All glory comes from daring to begin – Eugene F. Ware, American soldier
There’s no better time for moonlight photography than when you are on holiday with a large territory you are free to wander over. Here’s a memorable evening at summer’s end with a cool southwester still about, as indicated in this well-clad group study. Remarkable about this line-up at Kaihoka, Golden Bay is my lack of better stage direction and that these obliging folk have all held still for half a minute.
At least I have separated the two coloured jackets and arranged people by height, while the long shutter is a necessity with the Lumix LX3 as anything over ISO 200 results in excessive noise. The skin tones are great and there’s a pleasant warmth overall. If this was a daylight photo only its slight underexposure might warrant comment, but this is no-street-light-for-miles, 100% full spectrum moonlight… the kind I really like.
My nameless victims are resting their heads against the corrugated iron to help hold their poses, a technique evocative of old-time daylight photography. In the 1840 – 1890 era slow emulsions required similarly long exposures, and the same sort of accommodating poses. When you attempt this sort of line-up yourself, try one with the last person on the right moving about in a blur. As we typically scan images left to right, this should create a startling effect. So why didn’t I think of that at the time?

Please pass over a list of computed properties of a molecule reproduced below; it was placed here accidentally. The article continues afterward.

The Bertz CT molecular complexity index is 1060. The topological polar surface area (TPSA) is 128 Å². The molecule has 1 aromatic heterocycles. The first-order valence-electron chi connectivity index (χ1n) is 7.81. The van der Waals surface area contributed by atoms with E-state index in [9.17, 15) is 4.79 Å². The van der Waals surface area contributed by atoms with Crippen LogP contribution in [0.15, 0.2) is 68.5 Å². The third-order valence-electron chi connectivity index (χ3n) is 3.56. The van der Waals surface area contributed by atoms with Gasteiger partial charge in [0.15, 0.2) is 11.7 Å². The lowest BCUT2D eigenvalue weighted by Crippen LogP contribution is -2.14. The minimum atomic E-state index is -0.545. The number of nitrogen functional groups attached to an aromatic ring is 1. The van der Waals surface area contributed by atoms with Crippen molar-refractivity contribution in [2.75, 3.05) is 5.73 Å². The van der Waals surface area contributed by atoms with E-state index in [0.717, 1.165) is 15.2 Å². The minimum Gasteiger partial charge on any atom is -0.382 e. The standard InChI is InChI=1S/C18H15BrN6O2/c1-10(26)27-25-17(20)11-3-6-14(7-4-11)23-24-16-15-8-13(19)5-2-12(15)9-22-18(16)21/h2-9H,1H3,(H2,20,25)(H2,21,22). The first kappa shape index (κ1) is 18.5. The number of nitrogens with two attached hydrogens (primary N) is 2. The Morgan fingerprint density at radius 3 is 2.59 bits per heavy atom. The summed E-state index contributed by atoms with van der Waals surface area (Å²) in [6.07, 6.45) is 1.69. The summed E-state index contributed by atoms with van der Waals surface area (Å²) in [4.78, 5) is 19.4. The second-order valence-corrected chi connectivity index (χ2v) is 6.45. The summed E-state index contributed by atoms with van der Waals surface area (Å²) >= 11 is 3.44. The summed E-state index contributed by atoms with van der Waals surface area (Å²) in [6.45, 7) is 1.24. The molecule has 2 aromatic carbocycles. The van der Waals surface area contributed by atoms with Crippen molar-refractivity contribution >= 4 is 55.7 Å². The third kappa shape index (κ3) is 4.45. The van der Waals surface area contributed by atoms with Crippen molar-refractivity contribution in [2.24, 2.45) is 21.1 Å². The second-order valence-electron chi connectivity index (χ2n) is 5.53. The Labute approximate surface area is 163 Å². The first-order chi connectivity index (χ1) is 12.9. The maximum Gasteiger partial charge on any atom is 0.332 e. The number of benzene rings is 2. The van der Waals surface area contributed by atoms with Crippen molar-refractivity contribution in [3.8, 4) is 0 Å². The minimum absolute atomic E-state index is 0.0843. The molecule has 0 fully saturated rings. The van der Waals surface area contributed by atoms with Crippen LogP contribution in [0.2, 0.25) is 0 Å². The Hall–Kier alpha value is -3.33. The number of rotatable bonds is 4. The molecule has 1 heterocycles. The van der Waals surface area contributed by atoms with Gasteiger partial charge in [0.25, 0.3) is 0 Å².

Despite the possibly unsavoury context for the quote, I use it as an unsubtle prompt for two of the people shown and as a reminder to myself as well, to “Get going!” As a fatuous generalisation there are two types of people: those who have trouble finishing anything, and those in the opposite camp, who have ignition issues. Active self-starting bodies are in the first division; passive vessels with hard-to-find crank handles are in the second.
”24mm”, ISO 200. 30 seconds at f2